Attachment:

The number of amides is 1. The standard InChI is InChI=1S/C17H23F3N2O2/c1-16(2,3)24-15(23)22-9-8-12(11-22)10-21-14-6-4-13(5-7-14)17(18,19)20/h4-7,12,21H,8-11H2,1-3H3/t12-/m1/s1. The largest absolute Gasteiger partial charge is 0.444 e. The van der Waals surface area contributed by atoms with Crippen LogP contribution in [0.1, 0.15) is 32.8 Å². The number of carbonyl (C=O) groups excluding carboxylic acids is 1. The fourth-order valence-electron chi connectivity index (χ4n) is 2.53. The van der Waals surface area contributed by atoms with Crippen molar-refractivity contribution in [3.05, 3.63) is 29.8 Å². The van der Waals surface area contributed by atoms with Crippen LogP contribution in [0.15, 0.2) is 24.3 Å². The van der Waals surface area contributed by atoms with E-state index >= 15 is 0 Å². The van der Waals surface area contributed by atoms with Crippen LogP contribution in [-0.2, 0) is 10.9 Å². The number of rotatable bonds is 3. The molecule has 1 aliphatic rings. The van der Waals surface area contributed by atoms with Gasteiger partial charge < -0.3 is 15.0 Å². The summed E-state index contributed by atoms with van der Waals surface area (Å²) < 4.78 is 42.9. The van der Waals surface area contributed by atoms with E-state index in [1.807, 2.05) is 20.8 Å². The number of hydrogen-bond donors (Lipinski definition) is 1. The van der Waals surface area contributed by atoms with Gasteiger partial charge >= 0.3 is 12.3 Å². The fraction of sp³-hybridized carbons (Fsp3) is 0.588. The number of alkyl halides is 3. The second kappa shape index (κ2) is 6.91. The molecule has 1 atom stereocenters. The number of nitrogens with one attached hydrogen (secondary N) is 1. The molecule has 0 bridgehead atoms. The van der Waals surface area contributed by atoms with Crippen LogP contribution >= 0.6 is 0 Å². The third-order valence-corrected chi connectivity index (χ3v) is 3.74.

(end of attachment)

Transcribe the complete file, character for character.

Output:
The number of amides is 1. The standard InChI is InChI=1S/C17H23F3N2O2/c1-16(2,3)24-15(23)22-9-8-12(11-22)10-21-14-6-4-13(5-7-14)17(18,19)20/h4-7,12,21H,8-11H2,1-3H3/t12-/m1/s1. The largest absolute Gasteiger partial charge is 0.444 e. The van der Waals surface area contributed by atoms with Crippen LogP contribution in [0.1, 0.15) is 32.8 Å². The number of carbonyl (C=O) groups excluding carboxylic acids is 1. The fourth-order valence-electron chi connectivity index (χ4n) is 2.53. The van der Waals surface area contributed by atoms with Crippen molar-refractivity contribution in [3.05, 3.63) is 29.8 Å². The van der Waals surface area contributed by atoms with Crippen LogP contribution in [0.15, 0.2) is 24.3 Å². The van der Waals surface area contributed by atoms with E-state index >= 15 is 0 Å². The van der Waals surface area contributed by atoms with Crippen LogP contribution in [-0.2, 0) is 10.9 Å². The number of rotatable bonds is 3. The molecule has 1 aliphatic rings. The van der Waals surface area contributed by atoms with Gasteiger partial charge < -0.3 is 15.0 Å². The summed E-state index contributed by atoms with van der Waals surface area (Å²) < 4.78 is 42.9. The van der Waals surface area contributed by atoms with E-state index in [1.807, 2.05) is 20.8 Å². The number of hydrogen-bond donors (Lipinski definition) is 1. The van der Waals surface area contributed by atoms with Gasteiger partial charge >= 0.3 is 12.3 Å². The fraction of sp³-hybridized carbons (Fsp3) is 0.588. The number of alkyl halides is 3. The second kappa shape index (κ2) is 6.91. The molecule has 1 atom stereocenters. The number of nitrogens with one attached hydrogen (secondary N) is 1. The molecule has 0 bridgehead atoms. The van der Waals surface area contributed by atoms with Crippen LogP contribution >= 0.6 is 0 Å². The third-order valence-corrected chi connectivity index (χ3v) is 3.74.